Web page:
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Hold High

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I need hold a logic state high, once achieved, until I intentionally change it, even if the initiating high reverts to low.

I'm using a CD4060 timer to put a circuit into low-power standby state. An idle circuit allows the timer to advance, and after about 20 minutes the Q14 pin goes high opening the power relay and de-energizing the power circuit (the standby/timer circuit retains power, of course). However, the timer will continue to advance indefinitely, and after another 20 minutes, Q14 will return to low and the power circuit will re-energize. I need to maintain the logic high initiated by Q14 until I intentionally change it.

At the moment, I'm considering a latching relay. Other thoughts/better ideas?



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How about a "latch"?

dr pepper

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Most Helpful Member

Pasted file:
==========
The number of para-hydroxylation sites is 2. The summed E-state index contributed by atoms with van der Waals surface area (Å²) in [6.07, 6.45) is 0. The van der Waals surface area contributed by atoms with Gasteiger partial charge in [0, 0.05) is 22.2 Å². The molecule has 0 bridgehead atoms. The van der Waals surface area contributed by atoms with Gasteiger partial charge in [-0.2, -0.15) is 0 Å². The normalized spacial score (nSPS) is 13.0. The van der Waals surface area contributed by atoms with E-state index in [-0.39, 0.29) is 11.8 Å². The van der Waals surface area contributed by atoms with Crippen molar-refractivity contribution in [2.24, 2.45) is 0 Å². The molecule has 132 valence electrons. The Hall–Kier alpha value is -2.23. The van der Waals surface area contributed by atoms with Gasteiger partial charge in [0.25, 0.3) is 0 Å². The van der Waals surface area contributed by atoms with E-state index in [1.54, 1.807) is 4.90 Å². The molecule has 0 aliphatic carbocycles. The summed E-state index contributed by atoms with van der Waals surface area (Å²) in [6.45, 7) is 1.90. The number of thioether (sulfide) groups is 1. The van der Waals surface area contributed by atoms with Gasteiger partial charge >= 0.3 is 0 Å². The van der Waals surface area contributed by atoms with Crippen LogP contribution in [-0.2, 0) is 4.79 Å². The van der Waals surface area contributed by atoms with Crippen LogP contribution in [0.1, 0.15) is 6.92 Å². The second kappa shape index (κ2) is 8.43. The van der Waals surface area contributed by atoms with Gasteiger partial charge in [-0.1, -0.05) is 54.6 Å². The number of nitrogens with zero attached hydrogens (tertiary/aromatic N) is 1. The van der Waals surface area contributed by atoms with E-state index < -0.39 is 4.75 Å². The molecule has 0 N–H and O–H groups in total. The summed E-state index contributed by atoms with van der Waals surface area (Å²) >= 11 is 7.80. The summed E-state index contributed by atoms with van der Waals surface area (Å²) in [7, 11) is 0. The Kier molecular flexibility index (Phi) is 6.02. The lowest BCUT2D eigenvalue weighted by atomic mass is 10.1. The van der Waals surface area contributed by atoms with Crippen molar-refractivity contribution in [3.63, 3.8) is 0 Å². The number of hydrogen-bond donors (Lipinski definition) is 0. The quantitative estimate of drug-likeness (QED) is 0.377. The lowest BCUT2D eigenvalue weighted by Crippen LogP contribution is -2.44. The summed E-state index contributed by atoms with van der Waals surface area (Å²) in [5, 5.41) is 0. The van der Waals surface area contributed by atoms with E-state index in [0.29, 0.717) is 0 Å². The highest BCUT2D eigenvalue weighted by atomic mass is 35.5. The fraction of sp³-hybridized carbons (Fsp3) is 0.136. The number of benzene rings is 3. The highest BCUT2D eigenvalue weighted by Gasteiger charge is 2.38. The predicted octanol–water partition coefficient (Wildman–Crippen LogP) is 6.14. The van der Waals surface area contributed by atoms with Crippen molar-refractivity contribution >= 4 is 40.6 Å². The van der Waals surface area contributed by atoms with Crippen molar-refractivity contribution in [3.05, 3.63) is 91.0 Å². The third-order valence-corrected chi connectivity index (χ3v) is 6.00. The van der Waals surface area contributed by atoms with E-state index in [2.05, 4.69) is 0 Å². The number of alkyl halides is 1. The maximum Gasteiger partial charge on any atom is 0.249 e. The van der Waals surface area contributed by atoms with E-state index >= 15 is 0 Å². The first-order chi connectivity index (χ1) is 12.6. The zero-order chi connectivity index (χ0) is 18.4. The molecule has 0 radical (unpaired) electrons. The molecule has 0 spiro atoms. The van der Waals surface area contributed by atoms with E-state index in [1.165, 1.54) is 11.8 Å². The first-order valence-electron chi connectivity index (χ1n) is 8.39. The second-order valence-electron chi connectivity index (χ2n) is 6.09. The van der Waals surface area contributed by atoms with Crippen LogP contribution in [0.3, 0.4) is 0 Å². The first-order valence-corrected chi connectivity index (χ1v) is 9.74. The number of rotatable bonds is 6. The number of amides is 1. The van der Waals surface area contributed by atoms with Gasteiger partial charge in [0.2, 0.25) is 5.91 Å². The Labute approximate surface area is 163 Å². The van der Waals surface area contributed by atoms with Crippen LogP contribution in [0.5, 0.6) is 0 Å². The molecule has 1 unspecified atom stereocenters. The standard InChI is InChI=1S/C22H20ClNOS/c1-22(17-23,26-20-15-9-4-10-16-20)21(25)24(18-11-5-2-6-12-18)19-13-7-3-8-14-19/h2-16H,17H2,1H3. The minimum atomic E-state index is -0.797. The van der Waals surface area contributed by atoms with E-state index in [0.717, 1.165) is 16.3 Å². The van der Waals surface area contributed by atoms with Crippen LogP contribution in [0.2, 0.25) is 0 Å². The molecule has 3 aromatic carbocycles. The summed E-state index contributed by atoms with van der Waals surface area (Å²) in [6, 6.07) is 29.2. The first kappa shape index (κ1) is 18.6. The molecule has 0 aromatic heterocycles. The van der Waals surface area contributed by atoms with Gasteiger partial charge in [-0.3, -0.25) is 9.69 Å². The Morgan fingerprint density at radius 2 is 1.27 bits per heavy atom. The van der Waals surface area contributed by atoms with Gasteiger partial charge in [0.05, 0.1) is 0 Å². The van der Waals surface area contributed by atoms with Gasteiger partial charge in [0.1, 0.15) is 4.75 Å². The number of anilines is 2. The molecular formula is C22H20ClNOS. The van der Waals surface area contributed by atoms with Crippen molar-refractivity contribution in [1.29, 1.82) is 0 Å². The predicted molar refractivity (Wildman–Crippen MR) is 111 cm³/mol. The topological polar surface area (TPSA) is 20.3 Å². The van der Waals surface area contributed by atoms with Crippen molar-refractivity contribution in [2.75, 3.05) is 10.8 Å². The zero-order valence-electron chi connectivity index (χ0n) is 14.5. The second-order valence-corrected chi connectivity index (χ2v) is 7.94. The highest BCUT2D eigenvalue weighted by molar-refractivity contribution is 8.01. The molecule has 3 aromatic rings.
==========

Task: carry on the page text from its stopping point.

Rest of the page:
Similar thing with a different Ic, a 4013 D type flip flop, ground the clock, and D inputs and use the set and reset inputs.


Active Member
in designing the digital control there are multiple . . . ?features to constantly keep track on -- some of which are
  • blah ... (ok i got the bullets here)
  • superimposed/simultaneous (control-)events that conflict in defining system advance/state
    -- both control signals may be needed but in special ?conditional arrangement e.g. some sort of priorised.fnOf(?) setup
  • the polarity of the "master" ()general/global control signals . . . versus latching edges(leading trailing)
    -- say , there might be many state-changes tied to a ?"Master Sync." pulse´s leading edge ++and they are time critical e.g. *if the complementary pulse - (required) for/by some of the modules - is formed locally (inverter) then that module gets off sync. due timing difference of the complemented clock *if ends
    -- say the 2-nd , if** you start changing (playing around with) the polarity/edges of control signals - then each such change may require a re-make/-design of the entire!!! existing circuitry . . . if** ends
  • blah . . .
shortly instead of setting ever higher resolution to a Control Clock (as a last measure) the tedious alternative is to witch out the control "pulse" from existing transitions of the logic lines . . . either by basic logic gates , flops , delay circuits , transmission/-pass gate , e.c. - e.g. there are likely too many solutions to your problem
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